Reporters on the Job

Reinhard Krause/Reuters
TIN MAN RICKSHAW: Chinese farmer Wu Yulu is pulled by a robot he built. He started building robots out of discarded materials in 1986 as a hobby.

Expecting Heat: When you're expecting a third child, you run through the usual preparations. Crib? Check. Stroller? Check. But a space heater? Correspondent Michael J. Jordan in Slovakia says that his daughter is set to arrive next Tuesday via C-section. But the natural-gas crisis roiling Central-Eastern Europe has now come home to roost. "My wife is from neighboring Hungary, where the country's factories have already seen the gas taps shut off. Meanwhile, it's well below freezing here," says Michael. "So my wife, understandably, wants an electric heater – now – before panic buying erupts. This afternoon, she read me the latest headline off the wires: 'No progress in European gas talks.' 'That's it,' she says, 'I'm buying the heater.' "

Hurry Up and Wait: Israeli officials aren't allowing reporters to enter Gaza from their side, and the Egyptian authorities are limiting access through the Rafah border crossing. Reporter Lina Attalah went to Rafah for two days on a promise from Egyptian officials that they'd let her into Gaza (see story).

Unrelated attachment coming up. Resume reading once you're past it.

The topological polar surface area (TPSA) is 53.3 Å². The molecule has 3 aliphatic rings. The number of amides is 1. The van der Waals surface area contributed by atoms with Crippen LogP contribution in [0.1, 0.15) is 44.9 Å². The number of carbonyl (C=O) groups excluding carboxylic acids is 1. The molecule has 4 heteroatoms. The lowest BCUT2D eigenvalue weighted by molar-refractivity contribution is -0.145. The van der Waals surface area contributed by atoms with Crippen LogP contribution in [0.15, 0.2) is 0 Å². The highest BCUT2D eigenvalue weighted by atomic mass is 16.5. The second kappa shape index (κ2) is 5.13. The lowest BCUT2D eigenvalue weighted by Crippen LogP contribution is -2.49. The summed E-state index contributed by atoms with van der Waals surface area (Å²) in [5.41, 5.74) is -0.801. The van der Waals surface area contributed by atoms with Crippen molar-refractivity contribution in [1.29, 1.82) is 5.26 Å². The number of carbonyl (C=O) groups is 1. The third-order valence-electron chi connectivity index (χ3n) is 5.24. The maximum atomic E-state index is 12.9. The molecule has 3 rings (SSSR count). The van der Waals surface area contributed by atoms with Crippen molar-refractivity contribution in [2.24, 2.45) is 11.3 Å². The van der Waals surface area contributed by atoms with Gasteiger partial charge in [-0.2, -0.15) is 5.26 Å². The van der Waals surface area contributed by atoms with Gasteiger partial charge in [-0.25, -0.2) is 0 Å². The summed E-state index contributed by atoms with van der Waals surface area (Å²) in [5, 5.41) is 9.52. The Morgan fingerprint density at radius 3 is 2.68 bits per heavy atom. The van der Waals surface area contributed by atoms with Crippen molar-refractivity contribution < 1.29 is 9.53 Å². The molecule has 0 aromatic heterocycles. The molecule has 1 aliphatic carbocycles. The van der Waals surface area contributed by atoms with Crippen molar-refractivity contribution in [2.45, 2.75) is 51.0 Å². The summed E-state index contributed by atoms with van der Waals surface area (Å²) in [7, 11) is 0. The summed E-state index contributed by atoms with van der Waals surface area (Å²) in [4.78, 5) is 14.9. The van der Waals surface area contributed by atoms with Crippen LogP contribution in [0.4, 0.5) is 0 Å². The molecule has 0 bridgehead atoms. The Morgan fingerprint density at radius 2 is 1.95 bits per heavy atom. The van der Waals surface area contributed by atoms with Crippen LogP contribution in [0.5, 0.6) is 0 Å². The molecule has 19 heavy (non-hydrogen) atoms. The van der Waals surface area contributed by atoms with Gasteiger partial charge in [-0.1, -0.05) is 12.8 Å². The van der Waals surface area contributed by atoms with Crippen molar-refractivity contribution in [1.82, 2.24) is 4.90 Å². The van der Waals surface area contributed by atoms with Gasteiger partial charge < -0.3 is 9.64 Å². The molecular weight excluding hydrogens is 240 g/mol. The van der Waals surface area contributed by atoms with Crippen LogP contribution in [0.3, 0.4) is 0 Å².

She was there when a convoy of trucks filled with aid was sent in Wednesday and Thursday. Wounded Palestinians were transferred out of Gaza some hours later. She was the only journalist who followed them to a hospital in Al Arish, Egypt. "But the doctors were too nervous to let me interview those who were less severely wounded," says Lina.

In the end, Egyptian authorities told her she would not be granted access to Gaza.

David Clark Scott

World editor

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